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Muhammad Atta Sr is in
the center of the media storm

Ashraf Khalil

The journalistic frenzy touched off by the 11 September attacks on America has produced no more maudlin a figure than Muhammad Al Amir Atta. The semi-retired lawyer, whose son Muhammad Atta is accused by US authorities of piloting the first hijacked plane into the World Trade Center, has spent the past 10 days in the center of a media maelstrom. A seemingly endless stream of foreign journalists, some of whom flew in just for the interview, have beat a path to Atta's home just off of Pyramids Road.
What they have found, for the most part, is an angry, grieving man who defends his son as a gentle soul and speaks of a set-up by the Israel intelligence services to turn global public opinion against the Muslim world.

"Mossad and Israel are who benefits the most from this.... They want to try to hang this on the Arab world," Atta told the Cairo Times in a 19 September interview. "When America learns that Mossad did it, they won't be able to say anything."

Interviews with the elder Atta have been chaotic affairs-spiced with red-faced rants against American foreign policy and the conspiracy of which he says his son is an innocent victim.

Mentioning the American military strikes against Iraq, Sudan and Libya, he asked, "Isn't that terrorism? America teaches the world terrorism."

But Atta also expressed his dislike for prime suspect Osama Bin Laden, and offered his sympathy to the American people and the victims of the attacks in New York and Washington DC.

"I love the American people. They're good people," he said. "I mourn for them for anyone, American, Russian or Indian, who died. These are all people."

But his affection did not extend to the American government. Asked if he had a message for the American people, Atta said, "Elect someone different than these oil millionares who want to control the Arab world. Dick Cheney is a billionare from oil. Bush, his family has been in oil for generations...America hasn't had an honorable president since Roosevelt."

A 24 September press conference, organized by the local Foreign Press Association, was equally raucous-with so many media representatives crowding into a Shepherd Hotel ballroom that one cameraman pronounced the affair "a moulid for journalists."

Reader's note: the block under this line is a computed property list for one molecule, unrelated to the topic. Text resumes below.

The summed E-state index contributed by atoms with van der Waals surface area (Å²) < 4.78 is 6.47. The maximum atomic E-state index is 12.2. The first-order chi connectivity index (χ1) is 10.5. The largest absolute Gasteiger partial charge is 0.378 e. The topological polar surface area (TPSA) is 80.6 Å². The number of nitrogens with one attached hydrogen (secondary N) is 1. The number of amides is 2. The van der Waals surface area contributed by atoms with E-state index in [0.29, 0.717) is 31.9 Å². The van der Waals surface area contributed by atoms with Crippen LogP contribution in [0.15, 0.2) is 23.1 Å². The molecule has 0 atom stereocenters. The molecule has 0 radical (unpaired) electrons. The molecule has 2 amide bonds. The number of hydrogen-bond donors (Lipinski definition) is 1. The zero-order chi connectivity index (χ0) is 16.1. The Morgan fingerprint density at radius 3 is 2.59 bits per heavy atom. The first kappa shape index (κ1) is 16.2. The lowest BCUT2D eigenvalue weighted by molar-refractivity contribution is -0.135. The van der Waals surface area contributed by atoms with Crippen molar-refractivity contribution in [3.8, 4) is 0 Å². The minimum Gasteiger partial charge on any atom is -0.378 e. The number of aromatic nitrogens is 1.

The younger Atta, who graduated from Cairo University with a degree in architecture, hasn't lived in Egypt since 1993. He spent most of the past decade studying urban planning in Hamburg, Germany, where colleagues described him as decent, quietly religious and soft-spoken to the point of shyness.

The father said his son was raised to be solidly apolitical and to focus on "work, home and family." He also said Muhammad had expressed his distaste for Bin Laden after the mid-90s bombing of the Egyptian embassy in Pakistan. "That was the only political opinion he ever expressed to me in his life."

The elder Atta said he had last seen his son about 18 months ago in Egypt. He had never been to visit him in Germany, and knew little of his life there. He also claimed that his son had called him two days after the attack, and described it as "a normal conversation." But he snarled when asked to give further details. Asked what country Muhammad had called from, he said, "The name of the country isn't written on the phone."

Asked where Muhammad was now, he said, "Ask Mossad."

Atta said he hadn't heard from his son since the post-attack phone call, and that he has never called his son since his departure in 1993.

"He calls us," he said. "We don't even have his number."

Prior to the press conference, Atta had promised to provide new evidence that would prove his son's innocence. But in the end, the evidence he produced (a combination of widespread conspiracy theory that 4000 Jewish World Trade Center workers had been warned to stay home and claims that the man pictured in published photos from an airport surveillance camera had a heavier build than his son) failed to convince the media pack.

Atta maintained that the evidence against the accused hijackers including an Arabic flight manual in a car in the Logan airport parking lot and his son's United Arab Emirates passport, had been faked and planted in order to create a rush to judgement against the Muslim world.

"They found a flight manual in the car," he said. "Is he going to be studying on the way?"

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www.cairotimes.com

Volume 5, Issue 29
27 SEPTEMBER - 3 OCTOBER 2001


See also: Mohamed Atta: Terrorist, Patsy, or Scapegoat?


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